Q: How do you make decisions on duration, volatility or expiration?

The best way to explain that would be through an example. Our current hedge and the one we’ve had for the last six months differ from the baseline trade. As we looked at the volatility of the market last summer, we decided that we weren’t getting paid enough to sell call options out of the money. But on the put side, we were getting paid a lot more from a volatility perspective for more out of the money puts.

We had our typical 40% notional put protection, but we layered in put spreads on top of that. For example, when we were buying an S&P 500 strike put and selling the same quantity and expiry, our potential profit is the 200 points in the S&P between the upper and lower strike. That’s a way to generate more at-the-money protection. 

  • Inception: December 31, 2014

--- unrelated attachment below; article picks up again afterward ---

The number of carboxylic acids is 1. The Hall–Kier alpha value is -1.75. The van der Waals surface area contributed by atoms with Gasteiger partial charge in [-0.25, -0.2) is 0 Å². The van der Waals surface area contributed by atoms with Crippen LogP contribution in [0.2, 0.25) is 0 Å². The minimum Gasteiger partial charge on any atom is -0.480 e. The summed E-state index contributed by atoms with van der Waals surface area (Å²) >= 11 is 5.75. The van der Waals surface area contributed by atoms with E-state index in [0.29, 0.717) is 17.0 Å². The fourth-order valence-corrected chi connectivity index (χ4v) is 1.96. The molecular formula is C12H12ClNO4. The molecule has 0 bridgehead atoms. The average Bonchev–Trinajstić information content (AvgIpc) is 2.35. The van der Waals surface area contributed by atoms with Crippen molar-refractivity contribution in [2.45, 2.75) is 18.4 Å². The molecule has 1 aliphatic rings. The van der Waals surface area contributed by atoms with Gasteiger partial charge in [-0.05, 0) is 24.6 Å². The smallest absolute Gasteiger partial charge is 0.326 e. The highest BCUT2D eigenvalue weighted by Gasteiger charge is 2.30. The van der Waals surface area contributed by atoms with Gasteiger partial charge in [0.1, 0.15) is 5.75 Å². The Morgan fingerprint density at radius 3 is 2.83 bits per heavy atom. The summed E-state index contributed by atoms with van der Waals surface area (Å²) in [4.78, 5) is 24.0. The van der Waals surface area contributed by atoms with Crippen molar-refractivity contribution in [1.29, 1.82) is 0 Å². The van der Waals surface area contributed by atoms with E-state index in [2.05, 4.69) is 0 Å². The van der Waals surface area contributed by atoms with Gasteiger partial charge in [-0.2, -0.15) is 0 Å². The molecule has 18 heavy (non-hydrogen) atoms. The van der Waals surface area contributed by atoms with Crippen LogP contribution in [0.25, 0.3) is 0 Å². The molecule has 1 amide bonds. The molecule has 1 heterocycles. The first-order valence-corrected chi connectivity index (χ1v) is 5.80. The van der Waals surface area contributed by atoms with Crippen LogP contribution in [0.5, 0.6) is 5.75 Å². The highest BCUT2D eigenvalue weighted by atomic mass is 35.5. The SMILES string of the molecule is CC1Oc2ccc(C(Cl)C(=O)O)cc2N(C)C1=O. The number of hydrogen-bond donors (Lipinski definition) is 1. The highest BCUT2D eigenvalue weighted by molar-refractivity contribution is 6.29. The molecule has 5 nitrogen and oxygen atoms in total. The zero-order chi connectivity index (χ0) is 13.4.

• AUM: $38 million

On the call side, because we weren’t getting paid a lot for selling 5% out of the money calls, we sold more at the money calls and then bought some 1 to 2 months and 3% or 4% out-of-the-money calls. So, instead of just selling calls, we were selling call spreads. The difference is that we get a little less income; but because the cost of it was relatively low, we got much better upside participation.

In a covered call strategy with puts like ours, as the market goes up, our delta or the size of our hedge goes up, but our beta to the S&P goes down. If the market goes down, our protection from the calls goes away and comes closer to the number of notional puts we have, or about 40%. 

In the current trade, with the additional put spreads to the downside and because we are using call spreads instead of calls to the upside, the risk-reward profile is a lot more attractive. As the market goes up, our sensitivity to the market goes up, but the hedge goes down. As the market goes down, our sensitivity goes down and the hedge goes up.